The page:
We have now surveyed the core aspects of the international law of complicity. At this point, the reader might feel a certain sense of disappointment. Given the structure of Article 16 ASR and the obstacles attached to its implementation, especially before international courts and tribunals, Article 16 ASR may appear as some form of ‘window dressing’, pretending to tackle a pressing issue but offering modest returns in terms of concrete and practical consequences. This feeling is only slightly mollified by the comforting effects of jus cogens which could lead international lawyers to believe that, when the ‘real important’ issues are at stake, international law provides stronger rules on State complicity. This mollification is doubly precarious as the general scope of application of peremptory norms in international law is a fairly modest one, too. Stronger rules on complicity in the system of aggravated responsibility could be only one further component of the aforementioned ‘window dressing’.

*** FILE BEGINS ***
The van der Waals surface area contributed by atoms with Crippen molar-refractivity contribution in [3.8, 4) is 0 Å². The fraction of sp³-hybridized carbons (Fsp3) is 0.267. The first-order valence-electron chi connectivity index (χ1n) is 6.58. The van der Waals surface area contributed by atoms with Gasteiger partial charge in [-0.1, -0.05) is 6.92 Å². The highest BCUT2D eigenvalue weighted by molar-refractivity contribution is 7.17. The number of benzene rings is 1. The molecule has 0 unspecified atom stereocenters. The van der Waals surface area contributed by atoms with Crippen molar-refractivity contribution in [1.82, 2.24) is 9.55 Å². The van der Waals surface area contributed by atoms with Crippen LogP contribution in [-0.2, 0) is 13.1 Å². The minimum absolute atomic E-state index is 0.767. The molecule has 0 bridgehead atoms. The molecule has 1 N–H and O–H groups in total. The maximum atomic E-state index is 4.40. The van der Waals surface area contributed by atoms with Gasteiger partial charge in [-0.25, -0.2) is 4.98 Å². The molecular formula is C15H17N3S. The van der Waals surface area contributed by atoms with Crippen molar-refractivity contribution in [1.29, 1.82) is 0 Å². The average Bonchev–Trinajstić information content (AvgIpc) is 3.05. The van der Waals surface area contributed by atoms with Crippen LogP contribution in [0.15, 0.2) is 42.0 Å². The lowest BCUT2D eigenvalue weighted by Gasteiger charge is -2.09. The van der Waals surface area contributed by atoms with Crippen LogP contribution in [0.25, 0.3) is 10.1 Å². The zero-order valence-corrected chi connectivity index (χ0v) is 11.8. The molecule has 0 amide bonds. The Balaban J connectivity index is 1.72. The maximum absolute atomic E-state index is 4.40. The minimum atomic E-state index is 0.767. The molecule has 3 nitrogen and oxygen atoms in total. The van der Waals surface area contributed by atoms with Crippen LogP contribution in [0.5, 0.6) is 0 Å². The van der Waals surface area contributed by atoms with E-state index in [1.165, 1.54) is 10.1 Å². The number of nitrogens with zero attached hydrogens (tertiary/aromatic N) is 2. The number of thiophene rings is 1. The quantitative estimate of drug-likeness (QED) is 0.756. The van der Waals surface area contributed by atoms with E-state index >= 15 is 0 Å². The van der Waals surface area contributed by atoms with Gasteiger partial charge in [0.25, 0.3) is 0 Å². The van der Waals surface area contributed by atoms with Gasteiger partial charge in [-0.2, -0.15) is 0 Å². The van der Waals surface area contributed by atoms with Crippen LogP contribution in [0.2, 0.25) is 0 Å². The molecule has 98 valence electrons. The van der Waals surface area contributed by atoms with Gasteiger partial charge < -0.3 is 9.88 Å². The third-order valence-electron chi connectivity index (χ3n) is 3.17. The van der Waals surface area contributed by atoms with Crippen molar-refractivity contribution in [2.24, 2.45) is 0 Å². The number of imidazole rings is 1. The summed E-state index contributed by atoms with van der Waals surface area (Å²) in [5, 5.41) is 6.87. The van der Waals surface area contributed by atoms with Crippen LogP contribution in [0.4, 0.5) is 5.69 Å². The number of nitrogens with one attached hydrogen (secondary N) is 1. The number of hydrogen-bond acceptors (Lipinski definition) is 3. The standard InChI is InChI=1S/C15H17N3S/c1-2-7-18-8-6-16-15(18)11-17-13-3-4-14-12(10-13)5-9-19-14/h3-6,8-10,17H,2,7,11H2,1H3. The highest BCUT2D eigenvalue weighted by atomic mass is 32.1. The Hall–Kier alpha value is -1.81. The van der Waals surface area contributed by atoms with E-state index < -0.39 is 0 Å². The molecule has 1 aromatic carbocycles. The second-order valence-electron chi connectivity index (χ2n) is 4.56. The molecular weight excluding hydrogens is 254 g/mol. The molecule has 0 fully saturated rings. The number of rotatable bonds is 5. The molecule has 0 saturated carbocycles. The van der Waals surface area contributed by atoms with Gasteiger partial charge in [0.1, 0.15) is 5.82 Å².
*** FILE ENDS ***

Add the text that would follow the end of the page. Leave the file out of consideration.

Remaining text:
However, this assessment could be too negative. International law may provide for further rules which technically deal with different scenarios but have the potential to hold complicit States responsible as well, albeit under a ‘different label’. This chapter will look into some of these possibilities. We will consider both primary and more specialised rules on complicity as well as alternative mechanisms for holding complicit States responsible (section 2). Subsequently, we will discuss their relationship to the general rule that is Article 16 ASR (section 3). In order to contextualise these efforts, we will first summarise weaknesses attached to the general rules on complicity.